But Match and Date Girl beat the odds. Even after a super-quick courtship that saw them living together after a month.

Though they’re both young, they are very real, and they’re honest about their stories – both before and after they knew each other. They talk about the lovely parts, but also the struggles and challenges that show up in day-to-day life.

Their answers, just like their personalities, are really cute. So I’m going to let them do the talking.

How did you know this was it?

Match: How about the first conversation? We weren’t even dating. We talked on the phone for an hour and half. I just knew.

DG: Same for me. I think it was the first time we instant messaged, even. I just knew this guy was different. The first time we met, it was like I was seeing an old friend. We snuggled up together like we’d been together for years.

Were you ever scared of commitment?

Match: Yeah, I’ve been scared of commitment before. It was because I knew they weren’t the right person for me. When I met DG, I felt privileged just to be dating her. I was completely committed.

DG: Yes, most definitely in the past. I’ve had some bad relationships, and no one I could ever really visualize a future with. I always saw the end of the relationship looming before me. When I met Match, for the first time I could actually picture a future, and couldn’t see an end in sight.

Did you grow up wanting to get married?

Match: Little boys don’t really think about that kind of stuff. I just knew I wanted to get married someday. I thought it was a normal thing for people to do in their life and I wanted to have it eventually, but I didn’t fantasize about it or anything.

DG: I wasn’t like most little girls. I didn’t really picture a wedding day until I was older. By then I was kind of jaded and wondered if marriage was something I was ever going to have. I think the string of broken hearts really made me feel jaded. That, and I was a child of divorce, and I knew if I were ever to get married, there was no way I’d get a divorce. It had to be permanent for me, so I didn’t want any doubts. I wanted to marry my best friend, and there was no way I was going to settle for less than that.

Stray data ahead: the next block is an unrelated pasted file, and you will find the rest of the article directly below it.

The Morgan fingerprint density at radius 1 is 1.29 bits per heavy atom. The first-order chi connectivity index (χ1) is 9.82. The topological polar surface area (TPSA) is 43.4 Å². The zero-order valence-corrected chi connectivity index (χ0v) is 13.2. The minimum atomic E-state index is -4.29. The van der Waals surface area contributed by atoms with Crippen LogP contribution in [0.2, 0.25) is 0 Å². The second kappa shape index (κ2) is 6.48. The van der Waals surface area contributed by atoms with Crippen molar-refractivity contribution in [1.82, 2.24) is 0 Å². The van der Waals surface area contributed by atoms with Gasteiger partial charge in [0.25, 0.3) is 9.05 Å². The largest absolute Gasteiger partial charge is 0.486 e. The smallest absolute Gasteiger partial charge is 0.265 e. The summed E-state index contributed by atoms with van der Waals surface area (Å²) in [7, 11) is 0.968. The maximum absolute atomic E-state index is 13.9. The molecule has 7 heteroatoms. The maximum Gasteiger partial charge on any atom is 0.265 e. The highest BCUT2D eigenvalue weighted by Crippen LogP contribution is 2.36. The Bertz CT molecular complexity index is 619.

How do you view marriage now, if it’s different than the way you used to view it?

Match: It takes a lot of work to have a good, happy, successful relationship. I view marriage now in a way as a privilege, but also a job. You have to want the responsibility. You have to want to dedicate yourself. You need to want the responsibility of being a part of something that’s more than just yourself.

DG: Now I see that it really is possible for me to have this kind of happiness. I found exactly what I was looking for. Sometimes it’s a job, but I look forward to the work. I love that our relationship grows and matures with us.

What sort of idea have you had of love? Has it changed throughout the years?

Match: Back then I thought you dedicate yourself strictly to them. As I grew, my perspective on love grew into realizing that it is kind of an exchange. You want to find someone who helps you grow as much as you help them grow. As I grew, my perspective on love grew. I realized that me being happy in the relationship is just as important as them being happy. I used to just try to make them happy, but I never made sure of what I wanted.

DG: I used to think love was messy and full of tears and heartache. I had such drama-filled relationships in the past, that I began to think it was normal. I’m so glad I was wrong. Sure, Match and I get into arguments just like any other couple, but never that up and down drama of my earlier relationships.